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First-time homebuyers guide for Indiana

Want to know how you can make the American dream of homeownership come true for your family? In this Indiana homebuyers guide, we break down the financial considerations and steps in the process from house hunting to closing day.

At First Bank, we know that the Hoosier state is a wonderful place to call home. From the Indiana State Parks network to our state school districts, there are many resources to attract individuals and families. When you’re ready to start the mortgage application process, our knowledgeable mortgage team is here to make great things happen for you!

How much house can you afford?

The median home price in Indiana is $142,600, according to BestPlaces.net. Here in Southwest Indiana, median prices are lower than the state average:

The median home price in Indiana is $142,600

The down payment

First, you will need to calculate costs and other factors to consider before buying a home. That will determine what type of home loan you select and the maximum amount you can borrow.

First, you will need to calculate costs and other factors to consider before buying a home.

  • Conventional mortgage: Aim to put at least 20 percent down. A smaller down payment means you’ll need to pay Private Mortgage Insurance (PMI) premiums each month until you have 20 percent equity in your home.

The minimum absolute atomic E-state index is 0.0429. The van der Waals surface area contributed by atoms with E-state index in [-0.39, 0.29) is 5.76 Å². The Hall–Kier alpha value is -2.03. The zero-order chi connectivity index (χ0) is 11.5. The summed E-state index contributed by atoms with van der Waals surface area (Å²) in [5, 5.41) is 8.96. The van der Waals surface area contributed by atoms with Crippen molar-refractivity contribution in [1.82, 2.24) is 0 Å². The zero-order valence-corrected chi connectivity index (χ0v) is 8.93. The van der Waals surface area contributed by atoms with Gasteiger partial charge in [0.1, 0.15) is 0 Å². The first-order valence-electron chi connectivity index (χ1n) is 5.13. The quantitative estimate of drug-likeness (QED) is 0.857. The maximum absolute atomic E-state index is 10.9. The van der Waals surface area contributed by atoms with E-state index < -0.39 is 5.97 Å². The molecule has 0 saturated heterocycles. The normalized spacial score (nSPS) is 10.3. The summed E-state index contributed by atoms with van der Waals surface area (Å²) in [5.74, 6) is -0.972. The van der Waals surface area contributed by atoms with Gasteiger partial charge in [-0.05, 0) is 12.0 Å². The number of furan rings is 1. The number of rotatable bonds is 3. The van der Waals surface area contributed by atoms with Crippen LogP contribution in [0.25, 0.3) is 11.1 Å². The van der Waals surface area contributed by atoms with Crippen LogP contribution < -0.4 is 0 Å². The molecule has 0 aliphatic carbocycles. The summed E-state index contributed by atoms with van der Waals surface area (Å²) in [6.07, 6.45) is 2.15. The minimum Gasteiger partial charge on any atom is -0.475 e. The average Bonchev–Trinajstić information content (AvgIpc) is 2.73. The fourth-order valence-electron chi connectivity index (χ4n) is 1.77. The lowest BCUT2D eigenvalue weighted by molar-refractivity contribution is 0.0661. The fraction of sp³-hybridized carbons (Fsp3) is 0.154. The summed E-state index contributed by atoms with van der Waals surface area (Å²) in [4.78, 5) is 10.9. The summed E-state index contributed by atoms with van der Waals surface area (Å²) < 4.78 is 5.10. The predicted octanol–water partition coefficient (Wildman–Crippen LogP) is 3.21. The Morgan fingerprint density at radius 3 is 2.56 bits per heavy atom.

• FHA mortgage: Insured by the Federal Housing Agency, these home loans allow down payments as low as 3.5 percent, but you’ll pay mortgage insurance for the life of the loan.
  • VA mortgage: Available to qualified service members and veterans, VA loans are one of the few mortgage options that allow up to 100 percent financing (meaning no down payment) without mortgage insurance.
  • USDA mortgage: This is another no-down-payment option for homes in eligible rural and suburban areas.

Now that you understand the range of potential down payments, consider how much you already have saved for a down payment. Are you ready to put 20 percent down or do you need more time to grow your savings?

Pre-approval letters

Many real estate agents will ask for a pre-approval letter before they start showing you properties. This document comes from your lender and provides an estimate (not a promise) of the maximum amount they’re willing to loan you. Pre-approval letters can help you figure out how much home you can afford, though you may want to borrow less than the maximum.

Pre-approval letters can help you figure out how much home you can afford

Your monthly mortgage payment

Once you have your down payment in hand and a price range in mind, you can start estimating your monthly mortgage payment. Use our monthly budget calculator to test out different combinations of loan amounts, interest rates, and loan terms. Remember to account for property taxes and home insurance premiums, which are usually paid through the monthly mortgage payment as well.

Budgeting for buying a home

In addition to a down payment, there are two other primary costs associated with buying a home.

Home inspection